i. vim, confident I could; but at the ver;
.'ncmcntof our conversation General Grau
?was moving General Sheridan's heavy fore
of cavalry to his extreme left, to proven
\ this very contingency. Mr Lincoln, ii
.hearing us speak of .a final bloody battle
-which I then thought would fall on me nea
Haleigh, did exclaim more than once, thu
Mood enough had already been shed, au
.'.lie-hoped that the war would ond witbot
any more. We spoke of what was to 1
?lone .with I)avis, other party leaders audtli
.?rebel.army; and he left me under the in
;ireasion that all hu asked of ns was to di
sipato these armies, and get tho soldici
.back to their homes anyhow, the quick?
?the better, leaving bim free to apply tl
remedy and Ino reste ration of civil law. E
(slr. Lincoln) snrely left upou my mu
the impression warranted by Admir
Porter's nccouut, that he had long thougl
of his courso of action when tbc reb
ararles were out of his way, uud that 1
wanted to got civil governments re-orga
ized nt the South, the quicker the bette
and strictly conforming with our goner
I had been absent so long that I pi
sumed, of course, that Congress bad enact
a.11 the laws necessary to meet tho event
rience, so long expected, and the near n
,pronch of which must then have befen se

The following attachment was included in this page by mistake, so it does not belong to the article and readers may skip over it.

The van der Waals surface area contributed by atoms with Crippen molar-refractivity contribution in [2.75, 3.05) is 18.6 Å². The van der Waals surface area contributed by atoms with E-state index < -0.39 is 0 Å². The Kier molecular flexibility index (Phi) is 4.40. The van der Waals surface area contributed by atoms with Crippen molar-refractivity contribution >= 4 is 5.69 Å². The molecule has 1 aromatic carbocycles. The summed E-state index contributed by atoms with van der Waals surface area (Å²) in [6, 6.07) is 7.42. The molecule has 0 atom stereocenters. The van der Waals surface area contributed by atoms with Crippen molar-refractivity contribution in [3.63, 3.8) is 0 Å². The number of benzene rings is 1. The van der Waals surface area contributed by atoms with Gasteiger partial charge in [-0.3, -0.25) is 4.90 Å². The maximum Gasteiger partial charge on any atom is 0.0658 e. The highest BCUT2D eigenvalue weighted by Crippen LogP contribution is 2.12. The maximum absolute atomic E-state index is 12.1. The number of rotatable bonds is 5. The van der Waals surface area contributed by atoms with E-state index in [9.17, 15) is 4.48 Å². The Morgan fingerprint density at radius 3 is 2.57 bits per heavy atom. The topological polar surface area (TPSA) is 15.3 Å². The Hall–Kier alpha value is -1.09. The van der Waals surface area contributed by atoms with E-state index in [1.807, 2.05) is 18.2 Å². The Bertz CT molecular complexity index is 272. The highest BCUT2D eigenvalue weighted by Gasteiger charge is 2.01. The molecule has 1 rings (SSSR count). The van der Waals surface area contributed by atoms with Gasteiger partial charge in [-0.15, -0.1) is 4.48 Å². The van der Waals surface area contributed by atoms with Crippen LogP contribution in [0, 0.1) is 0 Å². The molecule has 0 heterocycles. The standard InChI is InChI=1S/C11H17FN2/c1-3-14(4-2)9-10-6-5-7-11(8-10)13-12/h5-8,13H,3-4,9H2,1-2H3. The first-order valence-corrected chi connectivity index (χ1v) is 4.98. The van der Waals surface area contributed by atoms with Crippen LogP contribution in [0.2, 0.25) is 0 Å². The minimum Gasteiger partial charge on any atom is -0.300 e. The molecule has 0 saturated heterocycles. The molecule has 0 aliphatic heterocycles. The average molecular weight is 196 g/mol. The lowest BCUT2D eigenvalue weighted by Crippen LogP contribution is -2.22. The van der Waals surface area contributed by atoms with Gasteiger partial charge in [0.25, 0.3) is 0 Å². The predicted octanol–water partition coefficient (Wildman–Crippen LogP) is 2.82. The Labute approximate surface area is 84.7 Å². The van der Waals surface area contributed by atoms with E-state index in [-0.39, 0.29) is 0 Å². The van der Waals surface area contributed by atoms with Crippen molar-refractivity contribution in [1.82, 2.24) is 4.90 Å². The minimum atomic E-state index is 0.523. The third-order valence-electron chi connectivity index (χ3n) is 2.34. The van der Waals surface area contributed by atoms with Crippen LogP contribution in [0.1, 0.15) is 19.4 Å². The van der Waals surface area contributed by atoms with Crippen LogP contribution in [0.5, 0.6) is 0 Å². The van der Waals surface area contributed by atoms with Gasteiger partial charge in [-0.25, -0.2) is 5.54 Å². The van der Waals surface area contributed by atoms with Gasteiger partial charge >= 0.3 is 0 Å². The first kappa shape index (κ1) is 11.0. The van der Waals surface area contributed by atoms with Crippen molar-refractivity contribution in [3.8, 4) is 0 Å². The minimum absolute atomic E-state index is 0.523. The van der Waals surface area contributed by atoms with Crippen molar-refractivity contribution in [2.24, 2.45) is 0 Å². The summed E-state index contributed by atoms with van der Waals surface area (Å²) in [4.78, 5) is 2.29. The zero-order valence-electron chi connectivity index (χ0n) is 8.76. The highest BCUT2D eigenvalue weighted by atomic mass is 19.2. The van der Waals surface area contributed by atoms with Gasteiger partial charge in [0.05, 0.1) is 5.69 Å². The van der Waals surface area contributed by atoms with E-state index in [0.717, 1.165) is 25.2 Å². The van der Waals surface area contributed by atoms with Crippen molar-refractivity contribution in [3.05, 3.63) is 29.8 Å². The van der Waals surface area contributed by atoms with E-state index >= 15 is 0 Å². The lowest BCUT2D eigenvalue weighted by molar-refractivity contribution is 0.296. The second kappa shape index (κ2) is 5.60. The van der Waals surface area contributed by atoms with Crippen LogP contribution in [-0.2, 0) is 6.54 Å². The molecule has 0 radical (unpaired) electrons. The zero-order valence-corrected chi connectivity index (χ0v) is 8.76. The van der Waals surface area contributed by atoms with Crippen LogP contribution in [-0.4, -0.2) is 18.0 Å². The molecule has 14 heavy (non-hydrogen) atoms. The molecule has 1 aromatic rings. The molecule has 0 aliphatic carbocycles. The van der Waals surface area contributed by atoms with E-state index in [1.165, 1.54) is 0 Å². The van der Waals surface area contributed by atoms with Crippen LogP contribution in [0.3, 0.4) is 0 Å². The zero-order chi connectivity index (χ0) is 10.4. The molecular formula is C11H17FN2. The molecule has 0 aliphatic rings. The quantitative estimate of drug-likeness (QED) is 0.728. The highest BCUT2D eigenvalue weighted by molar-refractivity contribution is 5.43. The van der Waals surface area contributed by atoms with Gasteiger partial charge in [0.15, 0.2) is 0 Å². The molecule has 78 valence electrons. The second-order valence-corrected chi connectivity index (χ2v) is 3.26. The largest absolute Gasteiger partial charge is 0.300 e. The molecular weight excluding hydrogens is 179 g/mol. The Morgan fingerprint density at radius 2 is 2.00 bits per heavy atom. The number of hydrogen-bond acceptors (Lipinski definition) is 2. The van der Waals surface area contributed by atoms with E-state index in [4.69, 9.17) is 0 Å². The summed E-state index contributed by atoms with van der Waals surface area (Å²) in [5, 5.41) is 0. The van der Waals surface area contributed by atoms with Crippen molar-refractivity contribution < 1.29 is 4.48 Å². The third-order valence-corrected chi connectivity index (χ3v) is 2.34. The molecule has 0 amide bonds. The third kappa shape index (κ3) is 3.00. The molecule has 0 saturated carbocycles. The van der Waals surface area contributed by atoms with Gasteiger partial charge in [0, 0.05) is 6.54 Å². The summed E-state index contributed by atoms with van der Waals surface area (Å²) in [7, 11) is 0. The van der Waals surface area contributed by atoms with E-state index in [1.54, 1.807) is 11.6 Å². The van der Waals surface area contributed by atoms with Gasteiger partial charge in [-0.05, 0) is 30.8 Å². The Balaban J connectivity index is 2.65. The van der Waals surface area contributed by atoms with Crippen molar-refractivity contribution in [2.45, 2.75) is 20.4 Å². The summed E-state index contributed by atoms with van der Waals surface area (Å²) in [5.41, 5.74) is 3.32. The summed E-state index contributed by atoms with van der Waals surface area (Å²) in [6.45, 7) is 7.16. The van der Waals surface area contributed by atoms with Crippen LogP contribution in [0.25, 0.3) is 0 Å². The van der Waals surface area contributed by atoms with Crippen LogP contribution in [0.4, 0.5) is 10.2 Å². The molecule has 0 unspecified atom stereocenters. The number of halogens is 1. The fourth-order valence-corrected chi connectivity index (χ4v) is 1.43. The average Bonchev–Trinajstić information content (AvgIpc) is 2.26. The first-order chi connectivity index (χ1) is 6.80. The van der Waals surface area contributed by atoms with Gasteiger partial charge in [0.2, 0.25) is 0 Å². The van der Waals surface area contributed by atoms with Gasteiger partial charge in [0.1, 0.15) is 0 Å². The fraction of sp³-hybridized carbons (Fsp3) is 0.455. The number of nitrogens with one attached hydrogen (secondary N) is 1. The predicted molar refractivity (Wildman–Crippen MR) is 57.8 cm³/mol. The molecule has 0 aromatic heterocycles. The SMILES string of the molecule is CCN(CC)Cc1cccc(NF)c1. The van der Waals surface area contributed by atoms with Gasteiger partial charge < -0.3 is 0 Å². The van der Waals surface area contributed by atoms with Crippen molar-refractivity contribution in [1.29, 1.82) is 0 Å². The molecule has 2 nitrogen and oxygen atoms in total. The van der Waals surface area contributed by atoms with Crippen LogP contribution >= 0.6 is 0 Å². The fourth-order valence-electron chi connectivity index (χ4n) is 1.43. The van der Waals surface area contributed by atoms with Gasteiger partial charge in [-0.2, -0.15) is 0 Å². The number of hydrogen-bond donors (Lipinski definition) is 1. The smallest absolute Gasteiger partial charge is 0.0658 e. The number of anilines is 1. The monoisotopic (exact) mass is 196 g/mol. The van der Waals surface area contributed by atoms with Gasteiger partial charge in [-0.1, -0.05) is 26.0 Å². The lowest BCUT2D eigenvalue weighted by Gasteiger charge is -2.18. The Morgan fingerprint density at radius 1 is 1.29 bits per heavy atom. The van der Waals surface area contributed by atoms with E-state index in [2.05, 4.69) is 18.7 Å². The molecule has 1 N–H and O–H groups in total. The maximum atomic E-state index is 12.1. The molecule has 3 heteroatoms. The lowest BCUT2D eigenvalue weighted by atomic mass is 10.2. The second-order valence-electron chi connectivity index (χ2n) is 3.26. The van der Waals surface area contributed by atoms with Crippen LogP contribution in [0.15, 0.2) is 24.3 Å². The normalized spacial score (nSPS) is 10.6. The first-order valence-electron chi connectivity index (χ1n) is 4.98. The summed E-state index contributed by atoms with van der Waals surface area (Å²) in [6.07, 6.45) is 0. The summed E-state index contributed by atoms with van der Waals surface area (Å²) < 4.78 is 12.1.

by the most obtuse; aud all I aimed to ?
was to remit the rebel army surrendering
ra? to the conditions of the laws of t
country ns they then existed. At the til
of Johnston's surrender at Durham, I dr?
vp th? terms with my own band. Brock i
ridge bad nothing at all to do with thei
moro than to discuss their effect, and
'knew they only applied to tho military; a
*he forthwith proceeded to make his esca
. from the country, n course that I belie
Mr. Lincoln wished that Mr. Davis shot
have succeeded iu effecting, as well as
?the other loading Southern politiciai
against whom public indignation alwi
turned with a feeling far more intense til
against Generals Leo, Johnston, and otl
purely military meu.
I repeat that, according to my memo
Mr. Lincoln did not expressly name t
apecifio terms of surrender, but he was
that kindly and gontle framo of mind t
-would have induced him to approve fi
what I did, excepting probably ho wo
have interlined some modifications, sucl
recognizing his several proclamations ai
c?dent, as well aa tho iaws of Congr